The notion af a null set, i. e., a set of Lebesgue measure zero, does not require a full blown construction of Lebesgue measure:

A set is $E\subset \mathbb{R}$ is called a null-set if it can be covered by countably many intervals whose total length is as small as we please.

Many theorems and applications of measure theory (as in this question and some answers thereto), also only require the notion of null sets, possibly together with the statement that $\mathbb{R}^n$ is not a null set. And apparently, the concept appeared in the literature well before Lebesgue: according to these lecture notes, Riemann already knew what is known as "Lebesgue's characterisation of Riemann integrable functions", and thus, implicitly, the notion of null sets.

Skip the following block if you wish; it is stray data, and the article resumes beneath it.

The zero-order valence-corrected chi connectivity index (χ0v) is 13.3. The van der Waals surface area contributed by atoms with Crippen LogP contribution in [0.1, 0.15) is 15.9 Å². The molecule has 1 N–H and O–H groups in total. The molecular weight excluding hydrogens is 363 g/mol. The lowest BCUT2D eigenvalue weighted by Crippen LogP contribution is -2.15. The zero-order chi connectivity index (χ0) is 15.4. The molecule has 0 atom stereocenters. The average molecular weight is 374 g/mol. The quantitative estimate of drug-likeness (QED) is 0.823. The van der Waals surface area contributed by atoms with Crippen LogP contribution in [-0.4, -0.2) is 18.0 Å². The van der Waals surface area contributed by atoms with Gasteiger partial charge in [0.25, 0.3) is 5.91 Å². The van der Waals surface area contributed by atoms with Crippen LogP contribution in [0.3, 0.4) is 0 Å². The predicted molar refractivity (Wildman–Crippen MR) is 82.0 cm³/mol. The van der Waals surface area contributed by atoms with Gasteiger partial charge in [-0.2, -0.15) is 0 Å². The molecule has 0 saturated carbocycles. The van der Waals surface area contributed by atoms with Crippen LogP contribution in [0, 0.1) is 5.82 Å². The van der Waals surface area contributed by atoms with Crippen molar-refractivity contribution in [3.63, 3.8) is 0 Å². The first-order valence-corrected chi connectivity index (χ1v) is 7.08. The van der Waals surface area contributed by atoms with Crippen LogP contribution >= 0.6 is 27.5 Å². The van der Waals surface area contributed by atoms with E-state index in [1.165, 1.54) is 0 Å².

How familiar were the mathematicians with the concept of null-sets before Lebesgue? E. g., was the result of Riemann widely known? Who was the first to prove (or use in the proof) that $\mathbb{R}^n$ is not a null set? What (if any) were some other pre-Lebesgue results that used the concept of null-sets?

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    $\begingroup$ Perhaps a better fit for History of Science and Math ... see the paper of Smith mentioned here: hsm.stackexchange.com/a/7375/229 $\endgroup$ – Gerald Edgar Aug 21 '18 at 17:34
  • $\begingroup$ @GeraldEdgar, very interesting. I couldn't find the master thesis that you mentioned, is it available? $\endgroup$ – Kostya_I Aug 22 '18 at 14:13

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